Monday, December 20, 2010

Cruel shoes

posted 10/07/08

I have solved my Spain shoe dilemma. I face this every time I travel: what shoe can I wear that is both 1) beautiful and 2) comfortable? Many, many people would say that beautiful, comfortable shoes is an oxymoronic concept, that one cannot have a shoe that flatters the foot and leg and outfit without causing pain.

Those people would be right.

But that doesn't mean I surrender.

I want to wear my new red wrap dress (thanks, Talbot's sale!) on the plane. It's knit, so it's the perfect fabric for travel. It's red, which, as we know based on the wedding experience, looks smashing on me, especially now that my hair is Clairol #24 Clove. And it's flattering -- it makes me look as if I have a bosom and a waist, which is a miracle of engineering and design.

With that dress, one would usually wear high heels. But that would be insane for traveling, especially if one runs the risk that one’s check-on luggage containing one’s hiking boots might not arrive on the same plane as one as happened in the last trip to Spain and one ended up traipsing the cobbled, uneven sidewalks of Madrid in one’s high-heeled boots, causing one to hobble and cry to the churros place instead of walking happily with a spring in one’s step to the mecca of chocolate.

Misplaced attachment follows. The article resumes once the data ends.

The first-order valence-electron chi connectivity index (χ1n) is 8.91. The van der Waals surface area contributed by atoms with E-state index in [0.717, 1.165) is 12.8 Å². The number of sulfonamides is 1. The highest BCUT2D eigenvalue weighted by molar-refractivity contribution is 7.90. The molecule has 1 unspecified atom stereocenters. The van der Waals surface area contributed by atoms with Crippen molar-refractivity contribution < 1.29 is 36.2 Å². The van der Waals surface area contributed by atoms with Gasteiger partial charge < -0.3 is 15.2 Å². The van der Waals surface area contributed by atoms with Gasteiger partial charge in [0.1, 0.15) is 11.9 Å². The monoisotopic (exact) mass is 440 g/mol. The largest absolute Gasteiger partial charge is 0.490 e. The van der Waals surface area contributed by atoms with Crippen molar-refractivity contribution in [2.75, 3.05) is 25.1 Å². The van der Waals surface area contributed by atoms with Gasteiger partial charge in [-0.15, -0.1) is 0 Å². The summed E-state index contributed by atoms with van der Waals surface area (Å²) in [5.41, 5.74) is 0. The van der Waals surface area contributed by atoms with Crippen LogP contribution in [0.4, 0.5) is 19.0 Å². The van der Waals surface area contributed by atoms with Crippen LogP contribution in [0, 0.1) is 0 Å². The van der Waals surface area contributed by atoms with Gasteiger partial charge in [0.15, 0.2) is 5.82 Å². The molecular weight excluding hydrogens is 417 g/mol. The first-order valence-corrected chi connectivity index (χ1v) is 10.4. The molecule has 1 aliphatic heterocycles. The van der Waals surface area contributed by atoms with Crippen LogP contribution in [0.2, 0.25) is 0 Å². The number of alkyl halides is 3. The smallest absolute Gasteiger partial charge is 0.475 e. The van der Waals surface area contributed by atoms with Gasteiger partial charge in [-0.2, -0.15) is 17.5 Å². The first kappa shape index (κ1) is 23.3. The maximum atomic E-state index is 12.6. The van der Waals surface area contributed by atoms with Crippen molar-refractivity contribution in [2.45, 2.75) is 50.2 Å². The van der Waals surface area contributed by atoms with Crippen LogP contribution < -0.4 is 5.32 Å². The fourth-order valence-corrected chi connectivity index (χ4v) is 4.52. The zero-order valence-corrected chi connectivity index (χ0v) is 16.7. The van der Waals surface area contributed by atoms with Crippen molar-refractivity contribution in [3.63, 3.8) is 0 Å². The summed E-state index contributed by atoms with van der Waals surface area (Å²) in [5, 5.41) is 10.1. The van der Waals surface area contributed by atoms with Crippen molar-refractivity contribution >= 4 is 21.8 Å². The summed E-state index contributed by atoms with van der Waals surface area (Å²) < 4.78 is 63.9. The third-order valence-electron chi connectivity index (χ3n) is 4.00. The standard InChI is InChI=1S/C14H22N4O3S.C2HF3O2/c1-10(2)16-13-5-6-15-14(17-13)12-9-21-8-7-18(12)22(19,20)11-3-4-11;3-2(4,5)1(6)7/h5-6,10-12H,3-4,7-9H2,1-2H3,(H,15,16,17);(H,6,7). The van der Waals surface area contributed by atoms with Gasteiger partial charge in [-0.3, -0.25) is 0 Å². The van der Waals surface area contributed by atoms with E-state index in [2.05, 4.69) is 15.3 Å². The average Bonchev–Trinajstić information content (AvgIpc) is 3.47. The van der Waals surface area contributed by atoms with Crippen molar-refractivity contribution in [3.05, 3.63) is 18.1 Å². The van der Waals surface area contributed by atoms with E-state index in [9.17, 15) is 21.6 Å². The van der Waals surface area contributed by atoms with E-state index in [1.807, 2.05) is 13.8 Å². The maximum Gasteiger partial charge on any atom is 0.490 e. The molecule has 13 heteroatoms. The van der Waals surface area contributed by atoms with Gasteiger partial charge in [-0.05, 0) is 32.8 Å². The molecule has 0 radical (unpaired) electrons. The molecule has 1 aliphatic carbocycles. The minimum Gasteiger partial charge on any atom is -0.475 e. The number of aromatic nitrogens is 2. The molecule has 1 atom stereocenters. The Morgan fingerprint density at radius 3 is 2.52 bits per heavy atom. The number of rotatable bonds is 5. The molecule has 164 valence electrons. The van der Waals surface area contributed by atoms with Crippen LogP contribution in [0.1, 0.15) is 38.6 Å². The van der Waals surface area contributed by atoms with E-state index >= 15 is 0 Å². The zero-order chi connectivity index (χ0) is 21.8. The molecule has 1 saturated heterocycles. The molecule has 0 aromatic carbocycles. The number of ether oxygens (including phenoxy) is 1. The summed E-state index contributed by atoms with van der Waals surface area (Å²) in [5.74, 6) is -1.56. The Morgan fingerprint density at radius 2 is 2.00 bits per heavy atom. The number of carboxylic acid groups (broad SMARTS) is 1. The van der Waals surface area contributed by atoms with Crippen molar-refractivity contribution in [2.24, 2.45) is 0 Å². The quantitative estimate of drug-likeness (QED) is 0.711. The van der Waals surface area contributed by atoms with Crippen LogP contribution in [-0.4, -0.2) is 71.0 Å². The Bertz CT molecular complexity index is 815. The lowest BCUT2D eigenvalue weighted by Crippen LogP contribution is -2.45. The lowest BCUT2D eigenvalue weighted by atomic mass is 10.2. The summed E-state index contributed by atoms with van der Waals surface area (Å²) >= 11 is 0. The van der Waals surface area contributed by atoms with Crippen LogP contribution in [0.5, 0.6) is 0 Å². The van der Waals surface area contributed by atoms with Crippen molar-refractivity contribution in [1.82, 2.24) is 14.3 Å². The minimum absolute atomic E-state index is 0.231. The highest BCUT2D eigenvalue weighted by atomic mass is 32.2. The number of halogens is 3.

Once we were at the churros place, all pain was forgotten, but still.

Hence, I have been seeking the perfect flat, pretty, flattering, comfortable shoe. I thought about getting the black cowboy (at first, I accidentally typed “wowboy,” which seems more appropriate) boots at DSW, but they were too expensive and I already have black boots. Then I tried some low-heeled black Kenneth Cole shoes, but may I say something?

Those shoes are crap. The soles aren’t even leathah and the tops are glued, not stitched, to the soles. I thought Kenneth Cole was supposed to be some swanky designer, but if you are a swanky designer, then don’t have crappy shoes made in China under your brand.

Anyhow. The solution, as always, is to return to the past and wear shoes from a consignment/thrift store, i.e., shoes that were made in Italy or Brazil and don’t have any “man-made” materials in them and that I can afford. I got the boots in the photo years ago in Memphis and never wore them because they were too tight, but the hour has come.

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